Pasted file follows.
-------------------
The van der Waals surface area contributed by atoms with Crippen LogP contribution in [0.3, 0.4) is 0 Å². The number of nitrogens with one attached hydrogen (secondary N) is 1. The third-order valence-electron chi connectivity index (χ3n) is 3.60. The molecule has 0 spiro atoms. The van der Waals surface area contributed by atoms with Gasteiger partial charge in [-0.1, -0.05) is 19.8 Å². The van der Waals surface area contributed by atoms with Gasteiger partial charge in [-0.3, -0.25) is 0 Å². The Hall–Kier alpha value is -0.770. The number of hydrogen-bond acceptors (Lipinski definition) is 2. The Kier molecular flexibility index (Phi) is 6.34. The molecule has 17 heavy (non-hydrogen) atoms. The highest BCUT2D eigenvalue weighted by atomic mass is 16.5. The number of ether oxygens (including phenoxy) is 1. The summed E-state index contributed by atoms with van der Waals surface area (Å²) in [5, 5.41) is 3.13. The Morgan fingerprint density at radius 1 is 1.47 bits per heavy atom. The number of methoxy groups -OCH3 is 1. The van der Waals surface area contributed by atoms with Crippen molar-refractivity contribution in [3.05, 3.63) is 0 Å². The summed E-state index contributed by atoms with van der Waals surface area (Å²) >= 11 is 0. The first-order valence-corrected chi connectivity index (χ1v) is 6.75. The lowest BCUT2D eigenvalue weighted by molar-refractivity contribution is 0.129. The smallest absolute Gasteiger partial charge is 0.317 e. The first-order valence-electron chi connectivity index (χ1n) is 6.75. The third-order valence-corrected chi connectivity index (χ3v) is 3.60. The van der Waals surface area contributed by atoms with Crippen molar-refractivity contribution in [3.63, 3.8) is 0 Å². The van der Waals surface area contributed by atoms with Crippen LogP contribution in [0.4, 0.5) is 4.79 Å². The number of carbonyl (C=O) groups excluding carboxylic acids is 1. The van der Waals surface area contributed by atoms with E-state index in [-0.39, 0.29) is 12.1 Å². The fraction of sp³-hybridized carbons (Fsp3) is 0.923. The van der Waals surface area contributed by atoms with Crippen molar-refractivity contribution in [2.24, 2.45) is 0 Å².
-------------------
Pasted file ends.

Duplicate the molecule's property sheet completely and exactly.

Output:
The van der Waals surface area contributed by atoms with Crippen LogP contribution in [0.3, 0.4) is 0 Å². The number of nitrogens with one attached hydrogen (secondary N) is 1. The third-order valence-electron chi connectivity index (χ3n) is 3.60. The molecule has 0 spiro atoms. The van der Waals surface area contributed by atoms with Gasteiger partial charge in [-0.1, -0.05) is 19.8 Å². The van der Waals surface area contributed by atoms with Gasteiger partial charge in [-0.3, -0.25) is 0 Å². The Hall–Kier alpha value is -0.770. The number of hydrogen-bond acceptors (Lipinski definition) is 2. The Kier molecular flexibility index (Phi) is 6.34. The molecule has 17 heavy (non-hydrogen) atoms. The highest BCUT2D eigenvalue weighted by atomic mass is 16.5. The number of ether oxygens (including phenoxy) is 1. The summed E-state index contributed by atoms with van der Waals surface area (Å²) in [5, 5.41) is 3.13. The Morgan fingerprint density at radius 1 is 1.47 bits per heavy atom. The number of methoxy groups -OCH3 is 1. The van der Waals surface area contributed by atoms with Crippen molar-refractivity contribution in [3.05, 3.63) is 0 Å². The summed E-state index contributed by atoms with van der Waals surface area (Å²) >= 11 is 0. The first-order valence-corrected chi connectivity index (χ1v) is 6.75. The lowest BCUT2D eigenvalue weighted by molar-refractivity contribution is 0.129. The smallest absolute Gasteiger partial charge is 0.317 e. The first-order valence-electron chi connectivity index (χ1n) is 6.75. The third-order valence-corrected chi connectivity index (χ3v) is 3.60. The van der Waals surface area contributed by atoms with Crippen molar-refractivity contribution in [3.63, 3.8) is 0 Å². The van der Waals surface area contributed by atoms with Crippen LogP contribution in [0.4, 0.5) is 4.79 Å². The number of carbonyl (C=O) groups excluding carboxylic acids is 1. The van der Waals surface area contributed by atoms with E-state index in [-0.39, 0.29) is 12.1 Å². The fraction of sp³-hybridized carbons (Fsp3) is 0.923. The van der Waals surface area contributed by atoms with Crippen molar-refractivity contribution in [2.24, 2.45) is 0 Å².